5. RK —

    For what it's worth, in my experience, the reaction of most of them to the story of Akiva's flesh being weighed out in the meat market is to engage more with Talmud. The power of that story is God's admission that He is NOT going to provide the answer to the question of theodicy. We need to find that ourselves — or perhaps create it. I view it as very empowering, while of course simultaneously horrifying. Too many young Jews experience Judaism on a sort of elementary school level, because that's the way they got it. Aggadah certainly does not do that.

    Your other points are well-taken; it's an article, not a thesis. My own response would be that by celebrating Assrah B'Av, we would also be maintaining flexibility by a claim of formal continuity — I'm proposing it being a Hag Ha-Talmud, after all. Obviously, we cannot whitewash the tradition by insisting that every part of it conforms to modern liberal values — that would be not only dishonest but robbing the tradition of much of its power. Yet its beauty is that one can turn it, and turn it, "for everything is in it." (Avot 5:26) Adhering to the tradition is by studying it.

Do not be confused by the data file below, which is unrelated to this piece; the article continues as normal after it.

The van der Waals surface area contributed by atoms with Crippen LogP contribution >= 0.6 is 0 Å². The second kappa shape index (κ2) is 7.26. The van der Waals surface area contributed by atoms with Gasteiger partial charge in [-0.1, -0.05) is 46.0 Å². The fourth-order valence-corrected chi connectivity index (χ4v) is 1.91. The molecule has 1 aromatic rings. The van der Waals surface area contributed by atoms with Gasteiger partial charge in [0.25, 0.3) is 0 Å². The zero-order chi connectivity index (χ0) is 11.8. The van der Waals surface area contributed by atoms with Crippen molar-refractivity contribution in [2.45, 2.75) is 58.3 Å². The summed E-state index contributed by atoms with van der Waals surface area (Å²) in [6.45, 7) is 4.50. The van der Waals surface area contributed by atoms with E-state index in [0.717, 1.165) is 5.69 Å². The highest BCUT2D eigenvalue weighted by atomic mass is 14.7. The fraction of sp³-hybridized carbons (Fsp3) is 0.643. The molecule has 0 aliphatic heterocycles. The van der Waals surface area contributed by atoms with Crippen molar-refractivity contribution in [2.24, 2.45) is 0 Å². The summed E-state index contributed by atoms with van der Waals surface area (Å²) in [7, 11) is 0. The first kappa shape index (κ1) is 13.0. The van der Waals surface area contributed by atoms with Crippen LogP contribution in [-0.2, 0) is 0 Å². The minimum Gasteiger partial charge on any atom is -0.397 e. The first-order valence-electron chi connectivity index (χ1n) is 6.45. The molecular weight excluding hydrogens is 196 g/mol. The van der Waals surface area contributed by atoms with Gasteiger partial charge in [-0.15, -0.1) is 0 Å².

6. This discussion made me wish I were Jewish too, until I remembered I'd never be let in, since I'm Catholic. (If I were starting from scratch, of course, the Church wouldn't take me either.)(And who could blame them? ; > There is an advantage to getting dunked at a young age before you get old enough to cause trouble.)

    It's kind of funny how often this same question turns up — in Constitutional law, in Christian theology, I guess any area where there's a text. And I guess this explains a bit why so many of Jesus' parables are so puzzling, and why so many Christians seem to ignore Him in favor of St. Paul or the Old Testament. He just wasn't very convenient in a lot of ways. And for a lot of us, that tradition of asking questions has become lost. I mean, I assume we had it at some point? I have a friend who used to tell me which 3rd or 4th century heretical Christian sect I was a member of that day. Big fun! Maybe the problem is that I don't hang out with enough Jesuits.